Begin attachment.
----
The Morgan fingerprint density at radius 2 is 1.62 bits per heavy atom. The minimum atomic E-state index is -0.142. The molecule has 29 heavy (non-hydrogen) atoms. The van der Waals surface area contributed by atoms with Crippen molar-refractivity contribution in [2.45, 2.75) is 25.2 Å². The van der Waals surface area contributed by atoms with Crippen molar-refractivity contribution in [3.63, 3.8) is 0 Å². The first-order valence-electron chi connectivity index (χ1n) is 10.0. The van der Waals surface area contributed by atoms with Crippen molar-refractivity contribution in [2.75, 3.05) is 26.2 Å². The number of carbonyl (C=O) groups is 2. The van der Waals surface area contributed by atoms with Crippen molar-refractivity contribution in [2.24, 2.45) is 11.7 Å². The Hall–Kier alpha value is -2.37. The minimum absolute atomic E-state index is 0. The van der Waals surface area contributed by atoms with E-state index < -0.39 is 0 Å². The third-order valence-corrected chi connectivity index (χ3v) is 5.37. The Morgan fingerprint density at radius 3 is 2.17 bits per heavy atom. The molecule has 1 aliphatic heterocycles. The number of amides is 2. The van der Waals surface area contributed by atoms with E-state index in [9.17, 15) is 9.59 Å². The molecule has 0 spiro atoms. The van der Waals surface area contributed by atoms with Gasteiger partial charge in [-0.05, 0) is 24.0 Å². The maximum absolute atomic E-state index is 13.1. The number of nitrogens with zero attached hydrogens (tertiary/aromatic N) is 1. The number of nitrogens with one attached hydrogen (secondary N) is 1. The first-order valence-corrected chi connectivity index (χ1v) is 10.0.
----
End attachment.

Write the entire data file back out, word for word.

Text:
The Morgan fingerprint density at radius 2 is 1.62 bits per heavy atom. The minimum atomic E-state index is -0.142. The molecule has 29 heavy (non-hydrogen) atoms. The van der Waals surface area contributed by atoms with Crippen molar-refractivity contribution in [2.45, 2.75) is 25.2 Å². The van der Waals surface area contributed by atoms with Crippen molar-refractivity contribution in [3.63, 3.8) is 0 Å². The first-order valence-electron chi connectivity index (χ1n) is 10.0. The van der Waals surface area contributed by atoms with Crippen molar-refractivity contribution in [2.75, 3.05) is 26.2 Å². The number of carbonyl (C=O) groups is 2. The van der Waals surface area contributed by atoms with Crippen molar-refractivity contribution in [2.24, 2.45) is 11.7 Å². The Hall–Kier alpha value is -2.37. The minimum absolute atomic E-state index is 0. The van der Waals surface area contributed by atoms with E-state index < -0.39 is 0 Å². The third-order valence-corrected chi connectivity index (χ3v) is 5.37. The Morgan fingerprint density at radius 3 is 2.17 bits per heavy atom. The molecule has 1 aliphatic heterocycles. The number of amides is 2. The van der Waals surface area contributed by atoms with E-state index in [9.17, 15) is 9.59 Å². The molecule has 0 spiro atoms. The van der Waals surface area contributed by atoms with Gasteiger partial charge in [-0.05, 0) is 24.0 Å². The maximum absolute atomic E-state index is 13.1. The number of nitrogens with zero attached hydrogens (tertiary/aromatic N) is 1. The number of nitrogens with one attached hydrogen (secondary N) is 1. The first-order valence-corrected chi connectivity index (χ1v) is 10.0.